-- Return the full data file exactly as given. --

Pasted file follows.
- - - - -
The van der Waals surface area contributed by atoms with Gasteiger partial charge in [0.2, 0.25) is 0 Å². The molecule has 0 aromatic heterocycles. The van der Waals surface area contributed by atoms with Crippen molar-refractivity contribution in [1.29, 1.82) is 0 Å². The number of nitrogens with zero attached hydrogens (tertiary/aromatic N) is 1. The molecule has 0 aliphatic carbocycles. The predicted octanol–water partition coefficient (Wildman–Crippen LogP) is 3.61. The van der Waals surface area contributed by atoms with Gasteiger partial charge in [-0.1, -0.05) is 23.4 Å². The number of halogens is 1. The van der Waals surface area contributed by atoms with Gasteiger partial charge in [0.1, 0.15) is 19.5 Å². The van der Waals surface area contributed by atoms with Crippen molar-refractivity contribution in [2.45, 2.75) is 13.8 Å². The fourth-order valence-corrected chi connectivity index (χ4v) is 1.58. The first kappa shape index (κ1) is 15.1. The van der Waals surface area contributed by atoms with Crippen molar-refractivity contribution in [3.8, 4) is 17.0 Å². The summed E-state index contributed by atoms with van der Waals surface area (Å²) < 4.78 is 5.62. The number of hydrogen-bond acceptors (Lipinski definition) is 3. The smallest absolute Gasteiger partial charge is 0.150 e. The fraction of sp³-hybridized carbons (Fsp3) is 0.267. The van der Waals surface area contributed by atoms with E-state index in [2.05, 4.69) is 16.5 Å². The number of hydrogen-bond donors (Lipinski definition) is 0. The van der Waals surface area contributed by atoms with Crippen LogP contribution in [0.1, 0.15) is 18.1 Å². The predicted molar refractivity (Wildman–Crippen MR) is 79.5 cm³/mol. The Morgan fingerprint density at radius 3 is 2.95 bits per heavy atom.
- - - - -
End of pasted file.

The van der Waals surface area contributed by atoms with Gasteiger partial charge in [0.2, 0.25) is 0 Å². The molecule has 0 aromatic heterocycles. The van der Waals surface area contributed by atoms with Crippen molar-refractivity contribution in [1.29, 1.82) is 0 Å². The number of nitrogens with zero attached hydrogens (tertiary/aromatic N) is 1. The molecule has 0 aliphatic carbocycles. The predicted octanol–water partition coefficient (Wildman–Crippen LogP) is 3.61. The van der Waals surface area contributed by atoms with Gasteiger partial charge in [-0.1, -0.05) is 23.4 Å². The number of halogens is 1. The van der Waals surface area contributed by atoms with Gasteiger partial charge in [0.1, 0.15) is 19.5 Å². The van der Waals surface area contributed by atoms with Crippen molar-refractivity contribution in [2.45, 2.75) is 13.8 Å². The fourth-order valence-corrected chi connectivity index (χ4v) is 1.58. The first kappa shape index (κ1) is 15.1. The van der Waals surface area contributed by atoms with Crippen molar-refractivity contribution in [3.8, 4) is 17.0 Å². The summed E-state index contributed by atoms with van der Waals surface area (Å²) < 4.78 is 5.62. The number of hydrogen-bond acceptors (Lipinski definition) is 3. The smallest absolute Gasteiger partial charge is 0.150 e. The fraction of sp³-hybridized carbons (Fsp3) is 0.267. The van der Waals surface area contributed by atoms with E-state index in [2.05, 4.69) is 16.5 Å². The number of hydrogen-bond donors (Lipinski definition) is 0. The van der Waals surface area contributed by atoms with Crippen LogP contribution in [0.1, 0.15) is 18.1 Å². The predicted molar refractivity (Wildman–Crippen MR) is 79.5 cm³/mol. The Morgan fingerprint density at radius 3 is 2.95 bits per heavy atom.